Hitler’s Foreign Policy 1933-1939
When Germany lost the First World War, it was forced to sign the Treaty of
Treaty of Versailles 1919
1. Germany had to take the blame for the war
2. Germany had to pay reparations.
3. Germany had to cut its army to 100,000 soldiers, and have no tanks, submarines
4. Germany was not allowed soldiers in the Rhineland.
5. Germany was forbidden to unite with Austria.
6. Germany lost land to Poland.
7. Germany lost all it’s territory overseas.
When he came to power in 1933 Hitler promised to get back all that was lost by the
treaty. Hitler promised also to make Germany powerful and to gain extra lands for the
In 1934, Hitler introduced conscription for the army. He ordered the build up of
submarines, tanks and an airforce.
In 1936, Hitler put soldiers into the Rhineland. Many people in Britain thought this
was only fair. Why shouldn’t Hitler be able to defend Germany?
In 1938, Hitler forced Austria to unite with Germany. This seemed to be popular with
many Austrians. Britain let Hitler do this. Nobody in Britain wanted a war with
Later on in 1938 Hitler forced Czechoslovakia to give up a part of it’s land called the
Sudetenland. Many Germans lived in the Sudetenland. Britain’s Prime Minister,
Neville Chamberlain, let Hitler have all of his demands. This was called appeasement.
Chamberlain believed that if Hitler got what he wanted, Britain could avoid war with
In March 1939, Hitler invaded the rest of Czechoslovakia, although he promised
Chamberlain he would not. In August 1939, Hitler invaded Poland. Chamberlain
decided enough was enough and declared war on Germany. This was the start of the
Second World War.
Hitler’s aims in foreign policy 1933-38
Hitler aimed to make Germany into a great power again and this he hoped to achieve
• destroying the hated Versailles settlement,
• building up the army, • recovering lost territory such as the Saar and the Polish Corridor, and
• bringing all Germans within the Reich.
This last aim would involve the annexation of Austria and the acquisition of territory
from Czechoslovakia and Poland, both of which had large German minorities as a
result of Versailles.
There is some disagreement about what, if anything, Hitler intended beyond these
aims. Most historians believe that the annexation of Austria and parts of
Czechoslovakia and Poland was only a beginning, to be followed by the seizure of the
rest of Czechoslovakia and Poland and by the conquest and permanent occupation of
Russia as far east as the Ural Mountains. This would give him what the Germans
called lebensraum (living space) which would provide food for the German people
and an area, in which the excess German population could settle and colonise. An
additional advantage was that communism would be destroyed. However, not all
historians agree about these further aims; A.J.P. Taylor, for example, claims that
Hitler never intended a major war and at most was prepared for only a limited war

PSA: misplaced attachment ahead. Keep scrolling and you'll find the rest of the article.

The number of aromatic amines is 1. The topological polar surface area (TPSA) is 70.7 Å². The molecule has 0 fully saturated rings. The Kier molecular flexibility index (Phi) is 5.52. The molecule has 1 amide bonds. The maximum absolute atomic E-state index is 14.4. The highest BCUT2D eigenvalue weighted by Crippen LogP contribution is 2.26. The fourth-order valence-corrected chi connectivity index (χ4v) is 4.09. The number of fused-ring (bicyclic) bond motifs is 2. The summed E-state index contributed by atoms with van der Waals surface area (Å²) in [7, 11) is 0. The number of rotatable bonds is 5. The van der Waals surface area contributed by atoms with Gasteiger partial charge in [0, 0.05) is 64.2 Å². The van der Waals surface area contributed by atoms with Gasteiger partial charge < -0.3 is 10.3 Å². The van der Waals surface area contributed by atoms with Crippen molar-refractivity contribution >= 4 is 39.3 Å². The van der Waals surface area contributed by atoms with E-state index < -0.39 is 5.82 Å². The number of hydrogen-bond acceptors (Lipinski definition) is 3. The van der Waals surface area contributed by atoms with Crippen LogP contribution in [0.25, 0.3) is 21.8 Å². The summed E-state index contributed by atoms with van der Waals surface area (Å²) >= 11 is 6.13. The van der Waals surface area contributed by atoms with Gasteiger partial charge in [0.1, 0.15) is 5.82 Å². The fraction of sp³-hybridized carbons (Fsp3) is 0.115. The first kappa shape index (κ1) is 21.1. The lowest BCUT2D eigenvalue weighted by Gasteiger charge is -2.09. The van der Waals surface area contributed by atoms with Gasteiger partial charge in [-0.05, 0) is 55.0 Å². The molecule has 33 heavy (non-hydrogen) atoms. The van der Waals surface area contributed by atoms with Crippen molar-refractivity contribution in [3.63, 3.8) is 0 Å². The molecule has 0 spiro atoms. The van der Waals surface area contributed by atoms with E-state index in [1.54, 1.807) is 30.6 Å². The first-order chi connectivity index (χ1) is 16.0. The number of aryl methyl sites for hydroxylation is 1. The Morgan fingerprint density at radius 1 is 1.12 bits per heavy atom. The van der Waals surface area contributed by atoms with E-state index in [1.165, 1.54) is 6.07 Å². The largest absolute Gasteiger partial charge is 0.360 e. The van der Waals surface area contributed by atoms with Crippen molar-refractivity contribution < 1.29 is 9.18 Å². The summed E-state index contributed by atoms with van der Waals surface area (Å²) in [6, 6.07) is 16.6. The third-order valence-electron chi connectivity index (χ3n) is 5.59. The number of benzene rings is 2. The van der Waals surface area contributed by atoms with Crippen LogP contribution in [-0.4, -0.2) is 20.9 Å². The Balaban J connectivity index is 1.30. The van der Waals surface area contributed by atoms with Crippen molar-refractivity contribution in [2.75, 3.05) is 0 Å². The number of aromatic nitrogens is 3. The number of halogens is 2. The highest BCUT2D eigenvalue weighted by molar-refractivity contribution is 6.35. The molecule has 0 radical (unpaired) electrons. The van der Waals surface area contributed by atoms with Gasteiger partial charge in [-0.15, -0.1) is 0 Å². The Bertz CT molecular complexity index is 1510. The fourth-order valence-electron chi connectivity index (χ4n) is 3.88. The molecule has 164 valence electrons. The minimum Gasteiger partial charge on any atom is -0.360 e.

Whatever the truth about his long-term intentions, Hitler began his foreign policy with
a series of brilliant successes (one of the main reasons for his popularity in Germany).
By the end of 1938 almost every one of Hitler’s aims had been achieved, without war
and with the approval of Britain. Only the Germans of Poland remained to be brought
within the Reich. Unfortunately, it was when he failed to achieve this by peaceful
means that Hitler took his fateful decision to invade Poland.
First Steps 1933-38
a) Given that Germany was still militarily weak in 1933, Hitler had to move
cautiously at first. He withdrew from the Disarmament Conference and the League of
Nations on the grounds that France would not agree to German equality of
armaments. At the same time he insisted that Germany was willing to disarm if other
states agreed to do the same, and that he wanted only peace. This was one of his
favourite techniques: to act boldly while soothing his opponents with the sort of
conciliatory speeches he knew they wanted to hear.
b) Next Hitler signed a ten-year non-aggression pact with the Poles (January 1934)
who were showing alarm in case the Germans tried to take back the Polish Corridor.
This was something of a triumph for Hitler:
• Britain took it as further evidence of his peaceful intentions,
• it ruined the French Little Entente which depended very much on Poland, and
• it guaranteed Polish neutrality whenever Germany should move against Austria
On the other hand it improved relations between France and Russia, who were both
worried by the apparent threat from Nazi Germany. c) In July 1934 Hitler suffered a setback to his ambitions of an Anschluss (union)
between Germany and Austria. The Austrian Nazis, encouraged by Hitler, staged a
revolt and murdered the Chancellor, Engelbert Dollfuss, the protege of Mussolini.
However, when Mussolini moved Italian troops to the Austrian frontier and warned
the Germans off, the revolt collapsed; Hitler, taken aback, had to accept that Germany
was not yet strong enough to force the issue and disclaimed responsibility for the
actions of the Austrian Nazis.
d) The Saar was returned to Germany (Ja